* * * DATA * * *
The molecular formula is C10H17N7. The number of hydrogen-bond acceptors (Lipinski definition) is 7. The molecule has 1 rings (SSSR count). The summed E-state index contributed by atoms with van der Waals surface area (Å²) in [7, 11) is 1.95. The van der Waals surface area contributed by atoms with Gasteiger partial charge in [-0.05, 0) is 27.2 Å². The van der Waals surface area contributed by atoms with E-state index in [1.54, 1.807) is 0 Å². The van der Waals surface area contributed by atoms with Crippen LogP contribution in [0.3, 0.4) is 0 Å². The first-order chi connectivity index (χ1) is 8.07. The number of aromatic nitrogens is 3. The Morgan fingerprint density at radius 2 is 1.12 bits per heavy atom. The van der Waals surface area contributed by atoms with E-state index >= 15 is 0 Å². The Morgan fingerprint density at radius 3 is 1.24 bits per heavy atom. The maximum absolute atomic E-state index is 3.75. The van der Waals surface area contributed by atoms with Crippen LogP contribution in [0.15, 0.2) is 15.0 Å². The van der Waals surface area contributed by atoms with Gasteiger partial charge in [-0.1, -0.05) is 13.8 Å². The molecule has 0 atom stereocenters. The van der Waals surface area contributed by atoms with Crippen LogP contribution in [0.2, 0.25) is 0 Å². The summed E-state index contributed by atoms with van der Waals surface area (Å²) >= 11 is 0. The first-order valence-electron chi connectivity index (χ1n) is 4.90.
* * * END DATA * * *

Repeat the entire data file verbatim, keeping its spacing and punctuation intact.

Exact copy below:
The molecular formula is C10H17N7. The number of hydrogen-bond acceptors (Lipinski definition) is 7. The molecule has 1 rings (SSSR count). The summed E-state index contributed by atoms with van der Waals surface area (Å²) in [7, 11) is 1.95. The van der Waals surface area contributed by atoms with Gasteiger partial charge in [-0.05, 0) is 27.2 Å². The van der Waals surface area contributed by atoms with E-state index in [1.54, 1.807) is 0 Å². The van der Waals surface area contributed by atoms with Crippen LogP contribution in [0.3, 0.4) is 0 Å². The first-order chi connectivity index (χ1) is 8.07. The number of aromatic nitrogens is 3. The Morgan fingerprint density at radius 2 is 1.12 bits per heavy atom. The van der Waals surface area contributed by atoms with E-state index >= 15 is 0 Å². The Morgan fingerprint density at radius 3 is 1.24 bits per heavy atom. The maximum absolute atomic E-state index is 3.75. The van der Waals surface area contributed by atoms with Crippen LogP contribution in [0.15, 0.2) is 15.0 Å². The van der Waals surface area contributed by atoms with Gasteiger partial charge in [-0.1, -0.05) is 13.8 Å². The molecule has 0 atom stereocenters. The van der Waals surface area contributed by atoms with Crippen LogP contribution in [0.2, 0.25) is 0 Å². The summed E-state index contributed by atoms with van der Waals surface area (Å²) >= 11 is 0. The first-order valence-electron chi connectivity index (χ1n) is 4.90.